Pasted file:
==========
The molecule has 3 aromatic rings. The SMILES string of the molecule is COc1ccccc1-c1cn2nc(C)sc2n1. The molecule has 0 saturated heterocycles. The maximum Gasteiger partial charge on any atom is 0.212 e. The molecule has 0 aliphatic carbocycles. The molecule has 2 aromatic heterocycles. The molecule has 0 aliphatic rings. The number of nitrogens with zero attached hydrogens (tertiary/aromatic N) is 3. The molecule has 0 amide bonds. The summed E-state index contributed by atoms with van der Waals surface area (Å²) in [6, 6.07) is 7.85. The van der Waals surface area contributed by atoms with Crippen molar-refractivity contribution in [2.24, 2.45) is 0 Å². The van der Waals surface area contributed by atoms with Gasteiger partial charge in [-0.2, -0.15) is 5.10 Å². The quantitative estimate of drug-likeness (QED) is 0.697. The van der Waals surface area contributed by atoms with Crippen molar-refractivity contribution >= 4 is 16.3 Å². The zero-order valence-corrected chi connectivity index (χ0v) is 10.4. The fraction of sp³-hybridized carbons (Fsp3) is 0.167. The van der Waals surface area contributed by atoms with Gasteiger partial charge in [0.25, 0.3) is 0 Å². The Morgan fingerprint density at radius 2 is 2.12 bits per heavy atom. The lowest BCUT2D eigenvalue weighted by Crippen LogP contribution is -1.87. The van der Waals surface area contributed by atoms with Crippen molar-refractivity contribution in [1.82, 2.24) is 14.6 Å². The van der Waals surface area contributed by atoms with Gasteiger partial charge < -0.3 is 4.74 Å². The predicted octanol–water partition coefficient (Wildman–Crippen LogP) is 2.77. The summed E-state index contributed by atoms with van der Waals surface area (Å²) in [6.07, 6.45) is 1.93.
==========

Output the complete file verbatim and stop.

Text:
The molecule has 3 aromatic rings. The SMILES string of the molecule is COc1ccccc1-c1cn2nc(C)sc2n1. The molecule has 0 saturated heterocycles. The maximum Gasteiger partial charge on any atom is 0.212 e. The molecule has 0 aliphatic carbocycles. The molecule has 2 aromatic heterocycles. The molecule has 0 aliphatic rings. The number of nitrogens with zero attached hydrogens (tertiary/aromatic N) is 3. The molecule has 0 amide bonds. The summed E-state index contributed by atoms with van der Waals surface area (Å²) in [6, 6.07) is 7.85. The van der Waals surface area contributed by atoms with Crippen molar-refractivity contribution in [2.24, 2.45) is 0 Å². The van der Waals surface area contributed by atoms with Gasteiger partial charge in [-0.2, -0.15) is 5.10 Å². The quantitative estimate of drug-likeness (QED) is 0.697. The van der Waals surface area contributed by atoms with Crippen molar-refractivity contribution >= 4 is 16.3 Å². The zero-order valence-corrected chi connectivity index (χ0v) is 10.4. The fraction of sp³-hybridized carbons (Fsp3) is 0.167. The van der Waals surface area contributed by atoms with Gasteiger partial charge in [0.25, 0.3) is 0 Å². The Morgan fingerprint density at radius 2 is 2.12 bits per heavy atom. The lowest BCUT2D eigenvalue weighted by Crippen LogP contribution is -1.87. The van der Waals surface area contributed by atoms with Crippen molar-refractivity contribution in [1.82, 2.24) is 14.6 Å². The van der Waals surface area contributed by atoms with Gasteiger partial charge < -0.3 is 4.74 Å². The predicted octanol–water partition coefficient (Wildman–Crippen LogP) is 2.77. The summed E-state index contributed by atoms with van der Waals surface area (Å²) in [6.07, 6.45) is 1.93.